The acceptance of sovereignty as a secular principle, applied universally, has led to numerous contradictions and compromises. At the geopolitical level it has been a prime cause of schism and conflict for the past 300 years.
In 1788 the British claimed Australia as their own, establishing a penal colony and gradually dispossessing the indigenous people of their rights. Following the Opium Wars, which still stand as one of the most shameful episodes in the annals of British imperialism, an even greater crime against humanity was when 13 European colonial powers sat down to parcel out the African continent in 1884, claiming lands that were not theirs, and using brutal force to quell any kind of local resistance. In downright disregard for native inhabitants and cultures the map of Africa was totally redrawn.
Untold laws have since been crafted by different parliaments around the world to justify and protect their singular interests – from trade agreements, defense, security and surveillance, to border protection and the issuing of national identity cards, for example.
It is possible that we will eventually broaden this narrow concept of an individual’s entitlement to own assets, with an alternative scheme, where sovereignty is construed as our collective entitlement to share resources. But for the time being we are dealing with the knock-on effects of false propositions like competition, scarcity and sovereignty. And it is beginning to look ugly.
Under the Surface
Contempt by the privileged elite for the waves of national populism breaking on the shores of democracy is being countered by a flourish of anti-elitist discourse. Fake news, disinformation and propaganda – coalescing from alternative versions of a myriad half-truths, misinformation and lies – is given as much credence as officially-endorsed interpretations of the facts in the mirror-maze that is social media. The absence of any real resolve from world ‘leaders’ to enact laws that curb corruption, organized crime, pollution and ecocide has become a festering wound. Even the self-satisfied nature of the UN Glasgow Climate talks in 2021 has turned foetid as hope for substantial progress recedes due to the lack of binding enforcement mechanisms.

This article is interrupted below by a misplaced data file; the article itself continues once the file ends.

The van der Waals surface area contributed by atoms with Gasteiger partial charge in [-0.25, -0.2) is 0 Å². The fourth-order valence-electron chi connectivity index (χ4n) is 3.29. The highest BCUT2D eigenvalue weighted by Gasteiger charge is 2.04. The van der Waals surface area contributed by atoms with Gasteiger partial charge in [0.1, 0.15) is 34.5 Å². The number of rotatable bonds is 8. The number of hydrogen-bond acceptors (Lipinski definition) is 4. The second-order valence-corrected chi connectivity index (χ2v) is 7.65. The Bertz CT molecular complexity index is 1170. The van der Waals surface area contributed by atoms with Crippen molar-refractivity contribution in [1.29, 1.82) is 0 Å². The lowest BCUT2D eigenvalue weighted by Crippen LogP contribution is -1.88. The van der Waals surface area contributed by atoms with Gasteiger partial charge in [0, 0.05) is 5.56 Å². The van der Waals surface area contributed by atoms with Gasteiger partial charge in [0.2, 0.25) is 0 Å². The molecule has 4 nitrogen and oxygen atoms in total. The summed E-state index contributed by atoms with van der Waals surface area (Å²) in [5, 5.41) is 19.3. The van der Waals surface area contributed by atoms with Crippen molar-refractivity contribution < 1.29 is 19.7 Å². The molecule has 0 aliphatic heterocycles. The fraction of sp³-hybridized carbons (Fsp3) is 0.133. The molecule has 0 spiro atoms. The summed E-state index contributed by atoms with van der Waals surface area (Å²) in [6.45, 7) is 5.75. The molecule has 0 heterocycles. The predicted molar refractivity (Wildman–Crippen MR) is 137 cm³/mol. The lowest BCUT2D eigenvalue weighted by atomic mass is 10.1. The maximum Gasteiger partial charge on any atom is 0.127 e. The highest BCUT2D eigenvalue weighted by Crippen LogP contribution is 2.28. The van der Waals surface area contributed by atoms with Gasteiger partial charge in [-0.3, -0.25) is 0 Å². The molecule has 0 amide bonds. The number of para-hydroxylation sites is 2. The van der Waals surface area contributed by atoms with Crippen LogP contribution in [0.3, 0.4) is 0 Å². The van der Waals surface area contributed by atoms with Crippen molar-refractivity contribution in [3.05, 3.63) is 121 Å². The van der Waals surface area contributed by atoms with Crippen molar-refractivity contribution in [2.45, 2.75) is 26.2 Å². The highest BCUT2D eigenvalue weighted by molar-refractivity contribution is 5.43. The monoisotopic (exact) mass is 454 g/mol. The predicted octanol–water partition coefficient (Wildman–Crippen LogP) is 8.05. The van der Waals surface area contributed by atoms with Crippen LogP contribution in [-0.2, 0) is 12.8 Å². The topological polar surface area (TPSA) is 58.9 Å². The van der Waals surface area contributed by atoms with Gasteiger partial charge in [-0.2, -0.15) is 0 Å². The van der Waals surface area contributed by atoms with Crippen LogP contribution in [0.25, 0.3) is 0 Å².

Around the world lobbying and advocacy are drifting to the conservative side of the political spectrum – fostering anti-establishment groups. These are becoming adept at coordinating disgruntled citizens who, reliant on public services, are demanding protection from global markets and discriminatory trade agreements. Financial globalization as currently structured, and the lingering quest for unfettered growth, have brought the echo chamber of neoliberal economics into further disrepute. Yet still it staggers around like a Zombie insisting upon its continuing relevance.
Such disturbances mean little to the private sector. The large institutional and lending banks remain relatively untouched by political events. Technology giants, fashion houses and global brands still get away with exploiting our addiction to novelties and accessories, intended to incite envy – but redolent of a widespread discontent. It turns out we are unhappy consumers. Preoccupied with possessions, and the social image we hope they project, we are caught up in an exhausting real-life game of trivial pursuit. Corporations, indifferent to our predicament, continue on their merry way, stuffing money into the pockets of remote owners, while utilizing the cult of compliant celebrity to market an array of bland products we do not actually need, and that will almost certainly add to our unhappiness once the spending spree subsides.
Probing below the surface, some of these correlations point to several challenging social questions. Is all of this a sign that we have consigned ourselves to an indigent, choleric future, for example? Or is it the eerie calm before a tsunami of change sweeps away the deep-rooted corruption that erodes our most life-critical social, political, industrial and economic practices?
Certainly many systems, including economics and governance, are no longer working as was originally intended. As structured they might still benefit a few but, no longer fit for purpose, they are rapidly collapsing under the yoke of a global population approaching 8 billion people. Will populist fury continue to see the devolution of authority away from national and international enterprises, toward cities and local communities? If so, how likely is this to stall the indispensable global cooperation needed to tackle climate adaptation and the refugee crisis for example?
And if the rate of technological innovation continues to outpace the ability of governments to do anything more than patch up the present, will an ever-growing number of critical decisions with long-term implications be taken by corporations, hackers, special interest groups, social networks – and even autonomous algorithms? Or are these dynamics just the mess we will to navigate in order to transition from a dated industrial-colonial model of society to something more informed? One in which the false propositions that have congealed into a dispassionate and harsh world-system can be reinvented in order that the world works better for everyone?